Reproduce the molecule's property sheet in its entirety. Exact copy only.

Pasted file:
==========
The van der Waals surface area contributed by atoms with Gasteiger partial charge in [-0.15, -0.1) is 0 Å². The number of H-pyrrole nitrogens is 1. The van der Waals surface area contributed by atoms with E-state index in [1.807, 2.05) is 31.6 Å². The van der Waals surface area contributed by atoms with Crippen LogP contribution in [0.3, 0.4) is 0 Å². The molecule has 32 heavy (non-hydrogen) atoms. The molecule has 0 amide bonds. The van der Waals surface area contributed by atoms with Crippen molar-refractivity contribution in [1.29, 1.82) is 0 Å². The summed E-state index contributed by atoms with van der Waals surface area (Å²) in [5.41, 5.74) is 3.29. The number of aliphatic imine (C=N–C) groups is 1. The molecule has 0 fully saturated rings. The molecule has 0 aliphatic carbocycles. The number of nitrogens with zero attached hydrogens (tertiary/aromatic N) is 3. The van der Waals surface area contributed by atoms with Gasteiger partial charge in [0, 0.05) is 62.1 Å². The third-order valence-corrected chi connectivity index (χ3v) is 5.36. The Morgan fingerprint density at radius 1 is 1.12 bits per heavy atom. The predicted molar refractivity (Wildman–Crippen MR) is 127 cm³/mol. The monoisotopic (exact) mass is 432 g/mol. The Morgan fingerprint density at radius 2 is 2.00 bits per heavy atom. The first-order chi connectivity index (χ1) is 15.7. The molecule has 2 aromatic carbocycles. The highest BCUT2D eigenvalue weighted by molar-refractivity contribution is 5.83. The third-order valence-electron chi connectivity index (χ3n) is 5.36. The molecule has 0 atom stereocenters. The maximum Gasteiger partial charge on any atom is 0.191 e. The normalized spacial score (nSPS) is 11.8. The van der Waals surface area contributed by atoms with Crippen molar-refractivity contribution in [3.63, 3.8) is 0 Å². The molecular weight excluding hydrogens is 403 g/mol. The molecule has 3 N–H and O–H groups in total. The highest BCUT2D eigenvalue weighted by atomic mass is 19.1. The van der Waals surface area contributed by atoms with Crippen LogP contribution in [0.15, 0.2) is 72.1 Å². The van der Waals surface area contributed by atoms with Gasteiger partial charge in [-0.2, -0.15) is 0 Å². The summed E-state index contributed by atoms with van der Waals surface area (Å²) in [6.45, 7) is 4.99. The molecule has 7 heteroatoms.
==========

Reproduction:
The van der Waals surface area contributed by atoms with Gasteiger partial charge in [-0.15, -0.1) is 0 Å². The number of H-pyrrole nitrogens is 1. The van der Waals surface area contributed by atoms with E-state index in [1.807, 2.05) is 31.6 Å². The van der Waals surface area contributed by atoms with Crippen LogP contribution in [0.3, 0.4) is 0 Å². The molecule has 32 heavy (non-hydrogen) atoms. The molecule has 0 amide bonds. The van der Waals surface area contributed by atoms with Crippen molar-refractivity contribution in [1.29, 1.82) is 0 Å². The summed E-state index contributed by atoms with van der Waals surface area (Å²) in [5.41, 5.74) is 3.29. The number of aliphatic imine (C=N–C) groups is 1. The molecule has 0 fully saturated rings. The molecule has 0 aliphatic carbocycles. The number of nitrogens with zero attached hydrogens (tertiary/aromatic N) is 3. The van der Waals surface area contributed by atoms with Gasteiger partial charge in [0, 0.05) is 62.1 Å². The third-order valence-corrected chi connectivity index (χ3v) is 5.36. The Morgan fingerprint density at radius 1 is 1.12 bits per heavy atom. The predicted molar refractivity (Wildman–Crippen MR) is 127 cm³/mol. The monoisotopic (exact) mass is 432 g/mol. The Morgan fingerprint density at radius 2 is 2.00 bits per heavy atom. The first-order chi connectivity index (χ1) is 15.7. The molecule has 2 aromatic carbocycles. The highest BCUT2D eigenvalue weighted by molar-refractivity contribution is 5.83. The third-order valence-electron chi connectivity index (χ3n) is 5.36. The molecule has 0 atom stereocenters. The maximum Gasteiger partial charge on any atom is 0.191 e. The normalized spacial score (nSPS) is 11.8. The van der Waals surface area contributed by atoms with Crippen molar-refractivity contribution in [3.63, 3.8) is 0 Å². The molecular weight excluding hydrogens is 403 g/mol. The molecule has 3 N–H and O–H groups in total. The highest BCUT2D eigenvalue weighted by atomic mass is 19.1. The van der Waals surface area contributed by atoms with Crippen LogP contribution in [0.15, 0.2) is 72.1 Å². The van der Waals surface area contributed by atoms with Gasteiger partial charge in [-0.2, -0.15) is 0 Å². The summed E-state index contributed by atoms with van der Waals surface area (Å²) in [6.45, 7) is 4.99. The molecule has 7 heteroatoms.